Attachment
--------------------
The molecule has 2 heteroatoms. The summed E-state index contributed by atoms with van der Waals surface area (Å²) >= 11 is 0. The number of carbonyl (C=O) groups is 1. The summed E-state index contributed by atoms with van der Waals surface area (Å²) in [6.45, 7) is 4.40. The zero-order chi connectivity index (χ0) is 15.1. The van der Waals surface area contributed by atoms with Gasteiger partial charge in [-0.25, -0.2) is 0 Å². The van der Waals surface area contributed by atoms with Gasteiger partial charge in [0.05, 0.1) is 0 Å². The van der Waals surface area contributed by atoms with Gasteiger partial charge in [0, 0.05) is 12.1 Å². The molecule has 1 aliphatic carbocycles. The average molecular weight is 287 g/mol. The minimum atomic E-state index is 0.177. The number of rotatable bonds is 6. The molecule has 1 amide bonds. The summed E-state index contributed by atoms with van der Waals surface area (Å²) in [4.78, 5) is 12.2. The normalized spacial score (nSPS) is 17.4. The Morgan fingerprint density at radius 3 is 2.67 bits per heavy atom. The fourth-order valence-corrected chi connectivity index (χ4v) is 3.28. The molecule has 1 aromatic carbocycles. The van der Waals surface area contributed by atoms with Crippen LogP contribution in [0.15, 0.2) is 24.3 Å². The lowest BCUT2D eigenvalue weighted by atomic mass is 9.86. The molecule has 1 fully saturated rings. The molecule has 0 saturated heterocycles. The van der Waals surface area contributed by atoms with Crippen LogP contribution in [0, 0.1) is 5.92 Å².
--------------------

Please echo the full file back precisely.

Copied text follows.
The molecule has 2 heteroatoms. The summed E-state index contributed by atoms with van der Waals surface area (Å²) >= 11 is 0. The number of carbonyl (C=O) groups is 1. The summed E-state index contributed by atoms with van der Waals surface area (Å²) in [6.45, 7) is 4.40. The zero-order chi connectivity index (χ0) is 15.1. The van der Waals surface area contributed by atoms with Gasteiger partial charge in [-0.25, -0.2) is 0 Å². The van der Waals surface area contributed by atoms with Gasteiger partial charge in [0.05, 0.1) is 0 Å². The van der Waals surface area contributed by atoms with Gasteiger partial charge in [0, 0.05) is 12.1 Å². The molecule has 1 aliphatic carbocycles. The average molecular weight is 287 g/mol. The minimum atomic E-state index is 0.177. The number of rotatable bonds is 6. The molecule has 1 amide bonds. The summed E-state index contributed by atoms with van der Waals surface area (Å²) in [4.78, 5) is 12.2. The normalized spacial score (nSPS) is 17.4. The Morgan fingerprint density at radius 3 is 2.67 bits per heavy atom. The fourth-order valence-corrected chi connectivity index (χ4v) is 3.28. The molecule has 1 aromatic carbocycles. The van der Waals surface area contributed by atoms with Crippen LogP contribution in [0.15, 0.2) is 24.3 Å². The lowest BCUT2D eigenvalue weighted by atomic mass is 9.86. The molecule has 1 fully saturated rings. The molecule has 0 saturated heterocycles. The van der Waals surface area contributed by atoms with Crippen LogP contribution in [0, 0.1) is 5.92 Å².